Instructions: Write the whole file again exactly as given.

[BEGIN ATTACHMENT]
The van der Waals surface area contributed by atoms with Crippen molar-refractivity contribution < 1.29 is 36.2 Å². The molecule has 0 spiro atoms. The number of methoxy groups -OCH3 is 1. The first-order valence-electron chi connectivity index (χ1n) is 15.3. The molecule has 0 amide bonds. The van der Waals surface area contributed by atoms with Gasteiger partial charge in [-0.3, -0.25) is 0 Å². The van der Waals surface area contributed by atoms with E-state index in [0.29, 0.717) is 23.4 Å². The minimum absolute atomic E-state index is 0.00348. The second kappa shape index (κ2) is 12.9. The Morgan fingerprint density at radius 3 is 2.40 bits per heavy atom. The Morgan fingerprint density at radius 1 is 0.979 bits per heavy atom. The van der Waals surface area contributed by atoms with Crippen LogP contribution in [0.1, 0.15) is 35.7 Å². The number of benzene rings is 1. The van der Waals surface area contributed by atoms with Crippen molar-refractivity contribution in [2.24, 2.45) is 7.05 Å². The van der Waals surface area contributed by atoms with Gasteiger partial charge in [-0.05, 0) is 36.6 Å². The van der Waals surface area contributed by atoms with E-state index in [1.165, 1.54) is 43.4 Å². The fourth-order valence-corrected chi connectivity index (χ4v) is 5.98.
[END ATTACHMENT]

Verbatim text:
The van der Waals surface area contributed by atoms with Crippen molar-refractivity contribution < 1.29 is 36.2 Å². The molecule has 0 spiro atoms. The number of methoxy groups -OCH3 is 1. The first-order valence-electron chi connectivity index (χ1n) is 15.3. The molecule has 0 amide bonds. The van der Waals surface area contributed by atoms with Gasteiger partial charge in [-0.3, -0.25) is 0 Å². The van der Waals surface area contributed by atoms with E-state index in [0.29, 0.717) is 23.4 Å². The minimum absolute atomic E-state index is 0.00348. The second kappa shape index (κ2) is 12.9. The Morgan fingerprint density at radius 3 is 2.40 bits per heavy atom. The Morgan fingerprint density at radius 1 is 0.979 bits per heavy atom. The van der Waals surface area contributed by atoms with Crippen LogP contribution in [0.1, 0.15) is 35.7 Å². The number of benzene rings is 1. The van der Waals surface area contributed by atoms with Crippen molar-refractivity contribution in [2.24, 2.45) is 7.05 Å². The van der Waals surface area contributed by atoms with Gasteiger partial charge in [-0.05, 0) is 36.6 Å². The van der Waals surface area contributed by atoms with E-state index in [1.165, 1.54) is 43.4 Å². The fourth-order valence-corrected chi connectivity index (χ4v) is 5.98.